Turns Out Raising Kids In Australia Is Unsurprisingly Expensive

Sobering research revealed

Turns Out Raising Kids In Australia Is Unsurprisingly Expensive Image: Pexels

If you ever thought the costs of raising kids in Australia was a financial walk in the park, think again.

Researchers from UNSW Sydney have revealed the estimated costs of raising children in Australia have risen substantially over a 20 year period, now costing unemployed and low-paid families $140 and $170 respectively.

Australian Institute of Family Studies Director Anne Hollonds said the figures demonstrate the need for strong government policy and adequate salaries for minimum income families.

“Families are very aware of increasing costs and the need to make decisions about managing the household budget and the costs of raising children,” she said.

The research was conducted using a “budget standards” approach to estimate the cost of children’s food, clothing and footwear, health, personal care and school expenses and their share of household expenses like housing, household goods and services, and transport costs.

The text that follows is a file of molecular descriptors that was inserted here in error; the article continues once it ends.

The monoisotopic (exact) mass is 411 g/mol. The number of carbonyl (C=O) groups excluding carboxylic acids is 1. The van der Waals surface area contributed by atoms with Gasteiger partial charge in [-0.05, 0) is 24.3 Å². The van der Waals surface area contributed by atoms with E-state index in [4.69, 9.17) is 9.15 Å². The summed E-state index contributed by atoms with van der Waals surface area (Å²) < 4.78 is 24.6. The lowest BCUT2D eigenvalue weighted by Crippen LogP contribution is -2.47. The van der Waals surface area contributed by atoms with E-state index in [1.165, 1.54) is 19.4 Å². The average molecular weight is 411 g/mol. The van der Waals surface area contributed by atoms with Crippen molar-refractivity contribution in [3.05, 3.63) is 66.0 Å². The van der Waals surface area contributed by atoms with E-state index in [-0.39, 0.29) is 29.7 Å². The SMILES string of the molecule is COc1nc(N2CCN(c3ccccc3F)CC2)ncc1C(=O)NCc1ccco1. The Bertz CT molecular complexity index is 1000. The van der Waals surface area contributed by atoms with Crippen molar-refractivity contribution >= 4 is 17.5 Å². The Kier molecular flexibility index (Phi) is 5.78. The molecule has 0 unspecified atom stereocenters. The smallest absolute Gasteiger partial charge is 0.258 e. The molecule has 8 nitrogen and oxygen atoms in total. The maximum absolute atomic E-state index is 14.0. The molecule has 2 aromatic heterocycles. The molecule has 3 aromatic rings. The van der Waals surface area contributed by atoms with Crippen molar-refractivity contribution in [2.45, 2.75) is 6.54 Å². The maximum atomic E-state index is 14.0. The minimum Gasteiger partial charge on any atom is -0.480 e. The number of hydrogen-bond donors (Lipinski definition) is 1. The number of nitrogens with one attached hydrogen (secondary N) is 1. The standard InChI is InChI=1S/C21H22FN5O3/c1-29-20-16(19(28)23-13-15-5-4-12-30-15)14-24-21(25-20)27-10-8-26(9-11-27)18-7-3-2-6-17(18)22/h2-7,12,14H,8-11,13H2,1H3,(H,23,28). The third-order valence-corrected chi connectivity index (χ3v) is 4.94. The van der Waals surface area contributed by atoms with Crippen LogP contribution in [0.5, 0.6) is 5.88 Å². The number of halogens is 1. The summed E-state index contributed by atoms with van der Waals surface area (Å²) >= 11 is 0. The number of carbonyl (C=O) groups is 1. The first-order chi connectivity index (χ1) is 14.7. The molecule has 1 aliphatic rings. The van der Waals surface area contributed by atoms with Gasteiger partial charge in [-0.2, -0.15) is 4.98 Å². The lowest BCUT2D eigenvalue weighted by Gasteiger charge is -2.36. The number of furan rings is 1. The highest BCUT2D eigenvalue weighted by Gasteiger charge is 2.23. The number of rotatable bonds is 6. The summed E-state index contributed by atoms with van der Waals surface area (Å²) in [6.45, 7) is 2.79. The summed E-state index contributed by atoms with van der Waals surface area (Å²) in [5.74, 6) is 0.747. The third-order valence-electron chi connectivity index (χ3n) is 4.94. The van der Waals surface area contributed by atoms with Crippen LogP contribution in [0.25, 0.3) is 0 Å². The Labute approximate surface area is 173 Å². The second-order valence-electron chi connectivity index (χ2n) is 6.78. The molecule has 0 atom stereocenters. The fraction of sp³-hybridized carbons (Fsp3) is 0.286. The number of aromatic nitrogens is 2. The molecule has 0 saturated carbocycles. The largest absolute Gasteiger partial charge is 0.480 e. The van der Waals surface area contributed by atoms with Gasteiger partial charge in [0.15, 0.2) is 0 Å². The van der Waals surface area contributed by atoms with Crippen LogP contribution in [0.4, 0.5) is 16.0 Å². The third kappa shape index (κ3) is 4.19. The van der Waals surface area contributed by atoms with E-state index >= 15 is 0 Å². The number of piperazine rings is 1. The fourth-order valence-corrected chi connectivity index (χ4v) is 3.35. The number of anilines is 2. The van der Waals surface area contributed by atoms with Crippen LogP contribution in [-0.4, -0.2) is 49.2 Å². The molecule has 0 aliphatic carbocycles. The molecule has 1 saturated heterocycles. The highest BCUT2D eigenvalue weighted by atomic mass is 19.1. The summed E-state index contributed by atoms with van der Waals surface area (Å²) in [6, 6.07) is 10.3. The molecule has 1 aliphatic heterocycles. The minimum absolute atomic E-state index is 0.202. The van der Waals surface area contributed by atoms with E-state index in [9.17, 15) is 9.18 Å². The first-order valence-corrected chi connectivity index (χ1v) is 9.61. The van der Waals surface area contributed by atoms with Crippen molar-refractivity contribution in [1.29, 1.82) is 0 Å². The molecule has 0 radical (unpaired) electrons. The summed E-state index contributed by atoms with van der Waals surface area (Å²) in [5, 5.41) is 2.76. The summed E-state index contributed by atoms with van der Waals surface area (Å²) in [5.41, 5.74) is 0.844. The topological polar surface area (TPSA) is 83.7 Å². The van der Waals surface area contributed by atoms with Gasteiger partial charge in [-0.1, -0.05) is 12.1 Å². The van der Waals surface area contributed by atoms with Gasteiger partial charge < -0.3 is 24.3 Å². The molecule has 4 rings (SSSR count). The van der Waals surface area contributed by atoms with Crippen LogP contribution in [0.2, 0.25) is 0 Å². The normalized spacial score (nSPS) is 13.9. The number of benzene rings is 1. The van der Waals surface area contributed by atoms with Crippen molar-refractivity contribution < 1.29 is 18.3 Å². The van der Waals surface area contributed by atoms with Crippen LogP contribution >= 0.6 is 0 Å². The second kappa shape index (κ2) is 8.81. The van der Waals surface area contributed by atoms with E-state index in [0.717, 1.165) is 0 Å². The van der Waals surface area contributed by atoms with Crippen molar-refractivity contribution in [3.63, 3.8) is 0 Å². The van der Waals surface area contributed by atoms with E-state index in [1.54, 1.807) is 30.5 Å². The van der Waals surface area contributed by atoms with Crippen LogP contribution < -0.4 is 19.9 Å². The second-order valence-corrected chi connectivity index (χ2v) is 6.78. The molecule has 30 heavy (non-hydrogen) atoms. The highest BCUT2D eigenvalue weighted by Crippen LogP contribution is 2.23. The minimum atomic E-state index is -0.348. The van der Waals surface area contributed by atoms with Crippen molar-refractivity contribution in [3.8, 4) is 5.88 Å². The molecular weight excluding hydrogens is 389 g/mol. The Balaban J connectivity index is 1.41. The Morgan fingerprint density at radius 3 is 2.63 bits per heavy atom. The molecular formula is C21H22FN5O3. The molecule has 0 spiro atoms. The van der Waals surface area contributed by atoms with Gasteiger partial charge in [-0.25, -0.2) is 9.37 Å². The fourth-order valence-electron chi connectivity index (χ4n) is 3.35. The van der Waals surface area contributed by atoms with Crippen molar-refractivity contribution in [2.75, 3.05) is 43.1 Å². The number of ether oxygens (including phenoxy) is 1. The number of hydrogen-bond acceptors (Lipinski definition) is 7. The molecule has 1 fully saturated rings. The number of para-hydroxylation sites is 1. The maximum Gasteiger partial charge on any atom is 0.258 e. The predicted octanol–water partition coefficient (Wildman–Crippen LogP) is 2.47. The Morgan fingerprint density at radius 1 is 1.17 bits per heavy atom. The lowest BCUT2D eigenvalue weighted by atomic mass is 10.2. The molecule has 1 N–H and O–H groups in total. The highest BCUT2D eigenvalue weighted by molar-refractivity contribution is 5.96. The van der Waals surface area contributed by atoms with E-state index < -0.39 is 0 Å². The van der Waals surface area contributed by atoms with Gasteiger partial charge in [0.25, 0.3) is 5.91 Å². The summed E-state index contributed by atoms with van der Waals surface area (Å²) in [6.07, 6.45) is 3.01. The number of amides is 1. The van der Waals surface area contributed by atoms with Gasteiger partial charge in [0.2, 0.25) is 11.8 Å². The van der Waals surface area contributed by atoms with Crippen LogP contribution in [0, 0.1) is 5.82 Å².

Professor Peter Saunders said this approach identified the costs all of the items needed to achieve a “minimum income standard for healthy living” in Australia today.

“A series of focus group interviews with low-income families told us how they manage on their budgets, which turned up important trends, including clothes swapping for school uniforms and buying more home-brand or generic items in supermarkets and chain stores,” he said.

The study found the estimated weekly costs for low-paid families of raising two children – a 6-year-old girl and a 10-year-old boy – is $340 per week, or $170 a week per child.

At the lower unemployed standard, the weekly costs of raising two children is $280 per week, or $140 a week per child.

The most expensive budget items were housing costs, based on families paying average prices for rental accommodation in Sydney, Melbourne or Brisbane, followed by food, household goods and services.

Other shared costs include the additional energy bills required to keep the home adequately warm, and transport costs associated with ferrying children to school and activities.

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